Three critically-endangered Mississippi Sandhill Crane hatch at Audubon

NEW ORLEANS - The first three Mississippi Sandhill Cranes of what is hoped to be many more this season have hatched at the Freeport-McMoRan Audubon Species Survival Center. Mississippi Sandhill Cranes are a critically-endangered species that was on the brink of extinction nearly thirty years ago.

Audubon hopes that following six month of intense monitoring by their staff, the chicks will be released into the Mississippi Sandhill Crane National Wildlife Refuge Center in Gautier, Mississippi. The unique conservation program has resulted in a stabilized population of cranes along the Mississippi Gulf Coast.

In 1975, fewer than 35 Mississippi Sandhill Cranes existed when the U.S. Fish and Wildlife Service established the refuge in Mississippi, the first ever created under the Endangered Species act of 1973. The partnership with Audubon began in 1995 and since then Audubon has released more than 200 birds. Today, about 65% of the wild crane population was hatched and raised at Audubon.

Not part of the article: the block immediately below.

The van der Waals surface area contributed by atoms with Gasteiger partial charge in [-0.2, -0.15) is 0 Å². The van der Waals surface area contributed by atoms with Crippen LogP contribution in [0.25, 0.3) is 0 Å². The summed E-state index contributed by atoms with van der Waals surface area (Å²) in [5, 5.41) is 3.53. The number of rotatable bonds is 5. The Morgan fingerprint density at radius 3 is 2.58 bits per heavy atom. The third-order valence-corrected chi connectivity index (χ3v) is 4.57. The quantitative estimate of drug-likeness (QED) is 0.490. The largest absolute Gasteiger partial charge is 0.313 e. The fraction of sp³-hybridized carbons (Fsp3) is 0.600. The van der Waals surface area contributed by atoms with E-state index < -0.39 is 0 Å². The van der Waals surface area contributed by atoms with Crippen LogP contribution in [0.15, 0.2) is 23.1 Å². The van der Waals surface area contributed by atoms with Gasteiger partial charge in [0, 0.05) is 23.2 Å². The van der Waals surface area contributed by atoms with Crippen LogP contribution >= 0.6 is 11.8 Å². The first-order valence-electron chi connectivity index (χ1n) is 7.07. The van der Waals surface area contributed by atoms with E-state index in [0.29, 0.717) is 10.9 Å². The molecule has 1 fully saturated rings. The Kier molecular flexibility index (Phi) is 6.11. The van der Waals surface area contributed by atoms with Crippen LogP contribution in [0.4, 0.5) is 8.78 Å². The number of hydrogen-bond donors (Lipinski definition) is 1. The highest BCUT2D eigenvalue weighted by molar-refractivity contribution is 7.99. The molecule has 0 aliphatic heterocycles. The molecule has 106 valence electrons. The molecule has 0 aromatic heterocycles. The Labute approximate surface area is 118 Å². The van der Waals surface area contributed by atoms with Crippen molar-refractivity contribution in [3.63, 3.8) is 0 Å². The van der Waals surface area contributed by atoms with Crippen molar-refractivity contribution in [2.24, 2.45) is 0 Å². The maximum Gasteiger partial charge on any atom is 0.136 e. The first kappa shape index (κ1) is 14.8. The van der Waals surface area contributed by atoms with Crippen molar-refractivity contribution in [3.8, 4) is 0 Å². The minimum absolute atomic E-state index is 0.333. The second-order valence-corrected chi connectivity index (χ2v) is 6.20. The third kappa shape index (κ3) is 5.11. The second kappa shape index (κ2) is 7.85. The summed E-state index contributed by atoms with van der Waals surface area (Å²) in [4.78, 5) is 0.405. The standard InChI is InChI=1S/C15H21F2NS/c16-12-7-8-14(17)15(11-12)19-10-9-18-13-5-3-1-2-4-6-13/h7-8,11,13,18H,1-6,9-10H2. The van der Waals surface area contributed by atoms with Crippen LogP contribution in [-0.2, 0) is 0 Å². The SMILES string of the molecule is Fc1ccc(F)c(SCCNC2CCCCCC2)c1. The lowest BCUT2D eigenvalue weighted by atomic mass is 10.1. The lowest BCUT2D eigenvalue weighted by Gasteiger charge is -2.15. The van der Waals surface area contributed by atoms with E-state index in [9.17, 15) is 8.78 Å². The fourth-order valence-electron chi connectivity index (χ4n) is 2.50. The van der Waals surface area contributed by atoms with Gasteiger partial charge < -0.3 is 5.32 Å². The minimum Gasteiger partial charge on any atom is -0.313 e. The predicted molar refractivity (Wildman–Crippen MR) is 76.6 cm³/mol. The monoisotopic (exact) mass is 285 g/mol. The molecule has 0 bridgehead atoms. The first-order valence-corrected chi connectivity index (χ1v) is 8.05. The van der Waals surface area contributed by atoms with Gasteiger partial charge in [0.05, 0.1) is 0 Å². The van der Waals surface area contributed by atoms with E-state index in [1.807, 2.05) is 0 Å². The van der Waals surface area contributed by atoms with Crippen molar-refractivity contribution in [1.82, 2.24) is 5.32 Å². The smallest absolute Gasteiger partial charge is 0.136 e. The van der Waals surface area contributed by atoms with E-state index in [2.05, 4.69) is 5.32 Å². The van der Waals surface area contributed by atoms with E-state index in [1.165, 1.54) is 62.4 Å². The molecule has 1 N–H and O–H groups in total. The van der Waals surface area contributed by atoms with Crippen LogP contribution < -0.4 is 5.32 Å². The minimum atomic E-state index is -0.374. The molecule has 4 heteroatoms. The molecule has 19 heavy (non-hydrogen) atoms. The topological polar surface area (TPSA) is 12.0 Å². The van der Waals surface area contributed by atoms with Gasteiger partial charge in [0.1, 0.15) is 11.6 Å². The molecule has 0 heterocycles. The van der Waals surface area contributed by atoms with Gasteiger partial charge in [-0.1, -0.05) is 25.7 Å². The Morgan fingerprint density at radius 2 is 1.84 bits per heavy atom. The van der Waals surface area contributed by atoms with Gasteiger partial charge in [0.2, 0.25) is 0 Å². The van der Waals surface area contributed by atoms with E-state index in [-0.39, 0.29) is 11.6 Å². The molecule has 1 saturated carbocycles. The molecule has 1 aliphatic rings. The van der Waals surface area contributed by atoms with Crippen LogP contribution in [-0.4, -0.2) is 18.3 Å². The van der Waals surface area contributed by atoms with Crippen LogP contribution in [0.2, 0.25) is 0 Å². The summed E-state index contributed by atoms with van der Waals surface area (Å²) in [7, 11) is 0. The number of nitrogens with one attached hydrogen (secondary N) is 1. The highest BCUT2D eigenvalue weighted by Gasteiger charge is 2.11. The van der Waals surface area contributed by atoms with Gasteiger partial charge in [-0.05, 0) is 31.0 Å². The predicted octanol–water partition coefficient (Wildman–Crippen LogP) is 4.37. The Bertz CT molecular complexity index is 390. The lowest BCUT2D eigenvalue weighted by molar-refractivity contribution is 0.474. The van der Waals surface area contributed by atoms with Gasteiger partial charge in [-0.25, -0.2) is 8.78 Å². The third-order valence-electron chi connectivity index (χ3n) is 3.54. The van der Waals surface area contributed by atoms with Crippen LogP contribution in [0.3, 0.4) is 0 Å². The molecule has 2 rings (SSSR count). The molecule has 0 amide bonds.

Courtesy: Audubon Nature Institute

“The first three chicks we had hatch this year came from eggs laid by wild birds in the Mississippi Refuge,” explained Michelle Hatwood, Animal Curator at the Survival Center. “U.S. Fish and Wildlife Service (USFWS) officers occasionally send us a few eggs collected from wild nests each year because the chicks have a much higher survival rate being raised in our care for the first 6 months. We are lucky to have such good crane foster parents!”

Staff at the Species Survival Center are expecting several eggs to hatch this year that were laid by birds living at the Audubon facility. This is promising considering that hatching season has just begun!

Currently, the refuge population in Mississippi is around 120 to 130 birds. The goal is to help create a self-sustaining population of birds in the wild that is no longer reliant on captive breeding.

Courtesy: Audubon Nature Institute